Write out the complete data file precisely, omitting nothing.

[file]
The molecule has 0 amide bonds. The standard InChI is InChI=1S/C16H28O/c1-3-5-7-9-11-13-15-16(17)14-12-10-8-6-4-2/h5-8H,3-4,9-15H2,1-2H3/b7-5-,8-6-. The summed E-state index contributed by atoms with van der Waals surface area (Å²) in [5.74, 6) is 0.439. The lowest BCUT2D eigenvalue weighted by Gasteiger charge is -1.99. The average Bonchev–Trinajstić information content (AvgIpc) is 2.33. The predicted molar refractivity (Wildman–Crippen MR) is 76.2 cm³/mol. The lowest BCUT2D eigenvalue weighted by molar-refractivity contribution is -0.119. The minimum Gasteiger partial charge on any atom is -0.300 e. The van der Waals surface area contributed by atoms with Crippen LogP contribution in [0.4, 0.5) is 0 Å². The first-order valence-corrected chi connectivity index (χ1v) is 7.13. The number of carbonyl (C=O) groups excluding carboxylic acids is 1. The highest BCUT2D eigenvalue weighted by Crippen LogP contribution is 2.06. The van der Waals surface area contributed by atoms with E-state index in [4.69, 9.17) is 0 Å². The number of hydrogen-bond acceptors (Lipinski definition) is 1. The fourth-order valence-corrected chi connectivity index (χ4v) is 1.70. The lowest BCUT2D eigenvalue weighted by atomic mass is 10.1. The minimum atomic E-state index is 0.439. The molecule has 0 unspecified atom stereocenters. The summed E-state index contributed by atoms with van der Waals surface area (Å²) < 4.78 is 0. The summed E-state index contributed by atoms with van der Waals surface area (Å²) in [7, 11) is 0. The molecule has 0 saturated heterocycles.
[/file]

The molecule has 0 amide bonds. The standard InChI is InChI=1S/C16H28O/c1-3-5-7-9-11-13-15-16(17)14-12-10-8-6-4-2/h5-8H,3-4,9-15H2,1-2H3/b7-5-,8-6-. The summed E-state index contributed by atoms with van der Waals surface area (Å²) in [5.74, 6) is 0.439. The lowest BCUT2D eigenvalue weighted by Gasteiger charge is -1.99. The average Bonchev–Trinajstić information content (AvgIpc) is 2.33. The predicted molar refractivity (Wildman–Crippen MR) is 76.2 cm³/mol. The lowest BCUT2D eigenvalue weighted by molar-refractivity contribution is -0.119. The minimum Gasteiger partial charge on any atom is -0.300 e. The van der Waals surface area contributed by atoms with Crippen LogP contribution in [0.4, 0.5) is 0 Å². The first-order valence-corrected chi connectivity index (χ1v) is 7.13. The number of carbonyl (C=O) groups excluding carboxylic acids is 1. The highest BCUT2D eigenvalue weighted by Crippen LogP contribution is 2.06. The van der Waals surface area contributed by atoms with E-state index in [4.69, 9.17) is 0 Å². The number of hydrogen-bond acceptors (Lipinski definition) is 1. The fourth-order valence-corrected chi connectivity index (χ4v) is 1.70. The lowest BCUT2D eigenvalue weighted by atomic mass is 10.1. The minimum atomic E-state index is 0.439. The molecule has 0 unspecified atom stereocenters. The summed E-state index contributed by atoms with van der Waals surface area (Å²) < 4.78 is 0. The summed E-state index contributed by atoms with van der Waals surface area (Å²) in [7, 11) is 0. The molecule has 0 saturated heterocycles.